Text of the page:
History: This film is filled with history starters, from the history of aviation, World War I, and World War II, etc. Some ideas are as follows: The History of Aviation, history of the bicycle, the Wright Brothers, the Wright Brothers first flight at Kitty Hawk, Transcontinental Flights, first flight across the English Channel, sea planes, history of aircraft during WWI, symbols on WWI planes, Bomber planes, Barnstormers, Charles Lindbergh – solo flight, Howard Hughes, airmail service, Hitler, WWI air battles, WWII battles, submarines, supply lines to transport vital war supplies, Rosie the Riveter, etc.

Science: Horse Power – what is it? Horsepower of early planes versus planes today.
Use of Bicycle Chains – clean and oil your bicycle chain. Creative uses for bicycle chains.
How are Bicycle Chains Made?

Paper airplanes – Distance, speed, and time in the air. How far can you fly one; how long can your plane stay up.
Submarines – how they work, build a submarine, build a periscope.

English: Persuasive speech or paper – Select a controversial issue or invention. Persuade your audience to invest in your invention. If you select a controversial topic argue from the side that you do not agree with. It is essential to train our children to understand the opposite side of the argument.

Use humor (cartoon or jokes) to create a persuasive argument.

Use humor to create a training video of some sort. How to cook, bake cookies, knit, build a model, etc.

Music/Sound: This film was nominated for an Academy Award for the Best Music Score of a Dramatic or Comedy Picture. What film won the award in 1943? Read about the other nominations for 1943, and listen to their music. Have a vote in your house for the best music for the year 1943.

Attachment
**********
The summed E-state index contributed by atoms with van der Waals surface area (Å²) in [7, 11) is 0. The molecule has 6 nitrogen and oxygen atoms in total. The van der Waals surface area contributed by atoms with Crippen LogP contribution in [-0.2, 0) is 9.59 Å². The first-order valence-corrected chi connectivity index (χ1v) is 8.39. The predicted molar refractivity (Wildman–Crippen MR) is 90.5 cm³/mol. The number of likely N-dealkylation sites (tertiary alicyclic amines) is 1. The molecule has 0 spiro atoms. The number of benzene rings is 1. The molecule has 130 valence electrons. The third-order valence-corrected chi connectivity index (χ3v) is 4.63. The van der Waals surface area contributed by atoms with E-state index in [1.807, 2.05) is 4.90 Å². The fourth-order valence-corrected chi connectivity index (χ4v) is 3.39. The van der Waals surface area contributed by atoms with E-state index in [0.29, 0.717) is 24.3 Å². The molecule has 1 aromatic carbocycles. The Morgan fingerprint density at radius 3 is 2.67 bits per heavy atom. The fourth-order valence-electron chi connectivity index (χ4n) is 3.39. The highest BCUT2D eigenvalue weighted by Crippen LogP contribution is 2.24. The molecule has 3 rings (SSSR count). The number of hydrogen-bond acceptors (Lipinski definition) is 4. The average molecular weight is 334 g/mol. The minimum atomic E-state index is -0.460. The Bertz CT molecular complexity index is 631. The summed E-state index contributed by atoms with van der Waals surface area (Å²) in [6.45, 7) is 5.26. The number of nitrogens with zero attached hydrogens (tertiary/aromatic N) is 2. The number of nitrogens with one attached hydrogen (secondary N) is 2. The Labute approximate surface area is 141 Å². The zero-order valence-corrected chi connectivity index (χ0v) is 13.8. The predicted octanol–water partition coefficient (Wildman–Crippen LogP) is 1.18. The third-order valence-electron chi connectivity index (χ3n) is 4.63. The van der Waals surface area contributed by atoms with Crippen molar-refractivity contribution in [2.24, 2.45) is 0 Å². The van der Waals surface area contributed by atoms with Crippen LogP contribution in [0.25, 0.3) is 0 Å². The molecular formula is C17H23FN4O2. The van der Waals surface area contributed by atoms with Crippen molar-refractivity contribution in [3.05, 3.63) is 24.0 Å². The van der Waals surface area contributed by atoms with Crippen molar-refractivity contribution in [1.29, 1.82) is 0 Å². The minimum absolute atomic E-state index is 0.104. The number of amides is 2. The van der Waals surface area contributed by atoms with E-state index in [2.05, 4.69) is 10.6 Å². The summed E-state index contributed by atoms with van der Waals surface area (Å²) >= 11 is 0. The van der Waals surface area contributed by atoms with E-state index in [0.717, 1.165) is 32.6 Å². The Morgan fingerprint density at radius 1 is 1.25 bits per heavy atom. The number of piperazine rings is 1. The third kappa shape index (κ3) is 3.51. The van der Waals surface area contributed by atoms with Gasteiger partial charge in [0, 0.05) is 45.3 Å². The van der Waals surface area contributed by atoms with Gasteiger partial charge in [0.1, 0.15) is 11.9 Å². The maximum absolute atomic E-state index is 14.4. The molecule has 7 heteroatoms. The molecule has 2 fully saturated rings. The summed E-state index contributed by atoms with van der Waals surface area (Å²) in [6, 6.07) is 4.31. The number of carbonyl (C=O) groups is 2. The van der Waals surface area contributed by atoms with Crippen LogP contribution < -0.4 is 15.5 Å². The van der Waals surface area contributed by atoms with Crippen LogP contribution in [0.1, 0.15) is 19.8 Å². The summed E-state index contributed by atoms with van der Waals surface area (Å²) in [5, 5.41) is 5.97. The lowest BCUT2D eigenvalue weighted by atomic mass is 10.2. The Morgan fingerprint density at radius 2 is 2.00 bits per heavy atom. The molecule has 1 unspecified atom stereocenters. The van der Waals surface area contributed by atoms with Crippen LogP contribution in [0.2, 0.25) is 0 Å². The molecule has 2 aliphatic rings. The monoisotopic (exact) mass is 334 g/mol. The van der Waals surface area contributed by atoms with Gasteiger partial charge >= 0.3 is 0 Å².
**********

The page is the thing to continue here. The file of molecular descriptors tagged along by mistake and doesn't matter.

Create the sound of airplanes and tanks.

Art: Create a banner similar to the one below with your favorite quote or verse using a program such as PicMonkey.
Create an airplane out of old cutlery!
Create toilet paper roll aircraft.
Make a ornament with a bicycle chain.

Snack: Airplane snacks, submarine snacks, and tank snacks.

For Older Students: Have them continue to explore the advancements made in aviation since 1943 both for the military and commercial aircraft.


8 thoughts on “Disney’s Victory Through Air Power (1943) – Teaching & Homeschooling Movies”

  1. There is so much wonderful history in this video. We have been watching the Disney movies in order of their release dates and it is wonderful to watch the way movies (especially Disney movies) evolved.

  2. Wow, there's a lot of learning packed into one movie! We'll have to watch it when we get to American History in a couple of years.

  3. This is one of those that should be watched by everyone. It really helps you to understand what was going on on the homefront during WWII.

  4. Trena Balakrishnan

    Love all these ideas. Love "historical" movies. I may try to find it and enjoy with my family.

  5. I really enjoyed it, and was shocked to find out all that Disney contributed too. I have another post about Disney and the space program; Walt was very influential and had his hand in a lot.

  6. I love the entire collection. The cartoons are great on the bonus DVD – true war propaganda.

  7. I'm so glad you shared this! I've never even heard of the movie, and it would go great with our American history!

  8. How interesting to see how things looked from back then! I could see where this would be a good "time period source" to use when teaching kids about WWI and WWII.